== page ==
Hello, I’m Hinerangi (@duckgoesoink)! I stopped buying clothes and started wearing a year-round capsule wardrobe a few years ago, after watching a documentary about the inhumane working conditions of the people who make our clothes. I’d initially planned to stop buying for a year, but 7 years later I still only buy technical equipment (sports + motorcycle gear). Every time I see documentaries or reports about the effects of fashion on the environment and humans, my decision renews itself.
After 6-10 years of very heavy wear, many of my clothes were in a very sorry state. October last year I started mending and sewing replacement garments, as a way to keep my mind and hands busy from grieving the loss of a dear family member that month. Learning on my own, making only things I need, and trying to cause the least harm to the planet and other humans as I can afford - I started rebuilding my wardrobe with me-made (including shoes and underwear) and me-mended items. I started my Instagram account to rant into the void and keep a visual journal of my progress, but found a very friendly community instead!
This year I discovered zero waste sewing via Instagram. Searching for digestible info and examples of the concept, I came across the work of @zerowastewardrobe (she’s on a mission to create patterns for all the wardrobe basics!) - and an obsession was ignited. I watched all the videos I could find on the concept of zero waste sewing, and searched all the hashtags of patterns mentioned.
I downloaded and machine translated ZWW’s panties pattern, and started buying my first zero waste patterns and books: the ‘Zero Waste Sewing’ book by Liz Haywood, and the #zwwcroppedshirt by Birgitta Helmersson.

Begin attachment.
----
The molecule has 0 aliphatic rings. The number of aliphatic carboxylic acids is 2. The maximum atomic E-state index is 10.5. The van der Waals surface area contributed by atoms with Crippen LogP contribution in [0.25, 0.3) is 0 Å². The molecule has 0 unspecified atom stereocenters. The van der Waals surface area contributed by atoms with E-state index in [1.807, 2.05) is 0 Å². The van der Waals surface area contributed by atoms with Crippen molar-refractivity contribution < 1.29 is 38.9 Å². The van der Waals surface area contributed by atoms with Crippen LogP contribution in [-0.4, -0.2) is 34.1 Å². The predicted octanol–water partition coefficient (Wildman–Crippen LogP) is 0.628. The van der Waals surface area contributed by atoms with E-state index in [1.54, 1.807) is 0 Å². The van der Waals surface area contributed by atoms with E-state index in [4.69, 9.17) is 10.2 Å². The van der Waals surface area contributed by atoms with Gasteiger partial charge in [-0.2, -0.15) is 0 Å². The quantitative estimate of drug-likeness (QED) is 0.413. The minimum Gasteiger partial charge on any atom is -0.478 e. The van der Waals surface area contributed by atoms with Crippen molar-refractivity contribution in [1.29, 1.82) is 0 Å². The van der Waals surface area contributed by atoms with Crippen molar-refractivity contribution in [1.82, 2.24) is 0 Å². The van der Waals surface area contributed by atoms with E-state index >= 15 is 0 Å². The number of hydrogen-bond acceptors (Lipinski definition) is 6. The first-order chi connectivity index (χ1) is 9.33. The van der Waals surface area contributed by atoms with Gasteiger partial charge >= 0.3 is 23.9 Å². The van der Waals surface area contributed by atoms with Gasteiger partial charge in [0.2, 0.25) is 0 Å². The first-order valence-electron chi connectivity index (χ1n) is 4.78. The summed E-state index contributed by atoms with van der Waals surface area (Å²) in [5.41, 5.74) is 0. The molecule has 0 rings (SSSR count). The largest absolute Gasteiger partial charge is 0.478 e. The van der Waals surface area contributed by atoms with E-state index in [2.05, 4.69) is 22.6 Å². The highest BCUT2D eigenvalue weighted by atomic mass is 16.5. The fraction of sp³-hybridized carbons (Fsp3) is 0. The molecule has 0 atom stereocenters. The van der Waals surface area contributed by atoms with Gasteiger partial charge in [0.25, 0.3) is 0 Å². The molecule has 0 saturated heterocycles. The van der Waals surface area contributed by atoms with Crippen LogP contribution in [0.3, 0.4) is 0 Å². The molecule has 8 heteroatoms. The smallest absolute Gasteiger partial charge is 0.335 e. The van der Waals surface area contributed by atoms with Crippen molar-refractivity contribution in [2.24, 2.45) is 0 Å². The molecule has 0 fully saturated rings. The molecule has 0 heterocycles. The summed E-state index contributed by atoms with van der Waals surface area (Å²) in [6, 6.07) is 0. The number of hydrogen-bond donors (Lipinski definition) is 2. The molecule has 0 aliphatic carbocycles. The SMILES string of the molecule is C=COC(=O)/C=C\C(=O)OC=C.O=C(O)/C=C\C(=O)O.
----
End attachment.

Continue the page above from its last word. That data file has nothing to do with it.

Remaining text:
Sketches of DIY zero waste dresses and cutting layouts.
Things I've Made
I’m still a beginner, so most of my zero waste garments are based on patterns designed by professional designers. Although I have recently started experimenting with some DIY made-to-measure patterns too. I keep a list of garments I need (and want! No one’s perfect), and update it regularly.
Garments from patterns by Liz Haywood: Tie Front Top (Zero Waste Sewing), Smith Pinafore, buttoned skirt adapted from Wrap Skirt (Zero Waste Sewing).
I’ve found various zero waste patterns for underwear, tops, pants, and skirts, so most of my needs can be accommodated by those patterns, with some adaptations. Usually I have an idea of what I want, but sometimes it evolves based on the fabric I have or can find online. I sketch the adapted/hacked garment, along with notes of changes etc., then scribble on paper to try reorganising the pattern cutting layout to suit my hack. Then I search how to create elements not included in the pattern like button plackets, casings, linings, etc. (via Youtube, sewing blogs, and quite often Liz Haywood’s Zero Waste Sewing book).
Garments from patterns by Birgitta Helmersson: ZW Cropped Shirt, long-sleeved non-cropped ZW Cropped Shirt, lined and cropped ZW Workwear Jacket.